Eerily, hours after the last trapped worker emerged in Chile, an explosion in a central China coal mine killed 21 and trapped 16 – shifting international attention to dismal scenes of another rescue attempt, weeping families and China’s safety record. China had 2631 mining fatalities in 2009 compared to 35 in Chile and 34 in the US.
Tolerance to occupational, financial and environmental hazards varies wildly around the globe. As prices rise, firms explore at greater depths, small firms enter the market, inexperienced workers are hired, and dangerous mines are reopened. While the global financial crisis has slowed some risk appetite, according to a 2010 Ernst & Young report, responsible firms struggle to compete against irresponsible firms. Global investors remain wary of industry unknowns and potential for ruined reputations that devalue investments. Perceptions of danger could aggravate the industry’s severe skill shortage, leading to cross-border poaching. The report notes only 15 percent of mining engineering graduates in South Africa enter the industry. “Ours is an increasingly interdependent global economy and risks that can damage your business can arise in any market sector,” the report concludes.
Back in Chile, the world media glare had predictable consequences. Anticipating film deals, the men made a pact to share proceeds from the event. Global gifts of cash, iPods, trips to Greek islands and Elvis Presley’s home in Memphis, Tennessee, flow to the men. The outpouring of donations to a select group perhaps assuages guilt over society’s refusal to pay higher costs for regulations on safety. In truth, risk-averse societies prefer fairy tales and denial to realistic statistics on risk or tales of grueling work routines or long-term safety planning. Some industries progress by promising the worst cannot happen.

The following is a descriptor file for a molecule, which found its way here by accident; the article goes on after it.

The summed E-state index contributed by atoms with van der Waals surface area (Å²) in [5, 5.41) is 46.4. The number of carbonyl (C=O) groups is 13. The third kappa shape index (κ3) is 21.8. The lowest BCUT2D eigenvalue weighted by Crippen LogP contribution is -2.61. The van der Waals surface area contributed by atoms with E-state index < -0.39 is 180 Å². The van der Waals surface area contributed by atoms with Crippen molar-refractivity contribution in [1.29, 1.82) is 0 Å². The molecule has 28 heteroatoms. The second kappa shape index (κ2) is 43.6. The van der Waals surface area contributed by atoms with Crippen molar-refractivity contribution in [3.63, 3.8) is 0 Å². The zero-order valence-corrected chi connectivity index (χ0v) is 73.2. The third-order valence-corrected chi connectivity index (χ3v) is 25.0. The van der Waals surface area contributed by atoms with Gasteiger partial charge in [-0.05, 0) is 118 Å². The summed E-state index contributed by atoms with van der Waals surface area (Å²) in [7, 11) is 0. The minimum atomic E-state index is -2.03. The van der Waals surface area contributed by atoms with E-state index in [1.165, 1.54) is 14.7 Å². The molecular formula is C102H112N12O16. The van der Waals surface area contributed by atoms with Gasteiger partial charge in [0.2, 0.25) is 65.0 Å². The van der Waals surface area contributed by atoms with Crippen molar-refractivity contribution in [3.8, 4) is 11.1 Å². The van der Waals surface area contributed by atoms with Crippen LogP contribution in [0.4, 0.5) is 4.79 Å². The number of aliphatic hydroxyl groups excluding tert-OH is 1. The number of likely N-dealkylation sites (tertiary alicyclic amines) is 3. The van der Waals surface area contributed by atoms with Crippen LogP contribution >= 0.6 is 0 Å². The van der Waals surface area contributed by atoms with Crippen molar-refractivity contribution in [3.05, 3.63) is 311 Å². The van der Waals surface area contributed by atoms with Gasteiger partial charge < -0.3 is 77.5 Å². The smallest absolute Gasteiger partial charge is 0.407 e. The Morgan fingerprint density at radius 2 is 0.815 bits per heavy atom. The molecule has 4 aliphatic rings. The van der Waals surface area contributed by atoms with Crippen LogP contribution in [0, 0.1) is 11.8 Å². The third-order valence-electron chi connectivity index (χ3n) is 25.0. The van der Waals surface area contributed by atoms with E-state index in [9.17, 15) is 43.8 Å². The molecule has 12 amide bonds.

The Chilean rescue depended on donated time and equipment, and there’s no guarantee of good will emerging for future rescues. The government announced closure of the San Jose Mine; options for the mine include storing mining waste or renting shafts to financially secure firms. Rumors persist in Chilean media that multiple drill holes and advanced technology exposed new gold veins in the mine, reports the Santiago Times.
One rescued miner, Edison Pena, admitted anger to Al Jazeera. “Why do these things have to happen… because the employer to make money tells the worker ‘just go on in.’ The mountain is making noises but no… ‘go on in, go on in.’”
Mining project risks must be considered over the long term, suggests the Australian document on risk. Failure to do so imposes extra costs for individual operations or the global industry as a whole. The document urges Australia’s mining industry to abide by the precautionary principle, as stated in the 1992 Rio Declaration on Environment and Development, in protecting against environmental harm or threats to human, animal or plant life: “lack of full scientific certainty shall not be used as a reason for postponing cost-effective measures.”
New regulations could cost billions, and the Chilean government promises an investigation, while doubling the number of inspectors and closing 20 other small mines. The nation’s regulatory agency had 18 inspectors for several hundred mines.
Disaster prevention can never be as thrilling as triumphing over crisis. Steady prevention, solid safety records, capture few headlines, movie deals or speaking invites.
With the internet, global statistics on production and safety records for industries and mines are at the fingertips of workers, investors and consumers. Risk is inevitable, but intentions do matter. Those who knowingly take on the consequences of risk are heroes. Shifting the consequences to the poor or future generations is unconscionable.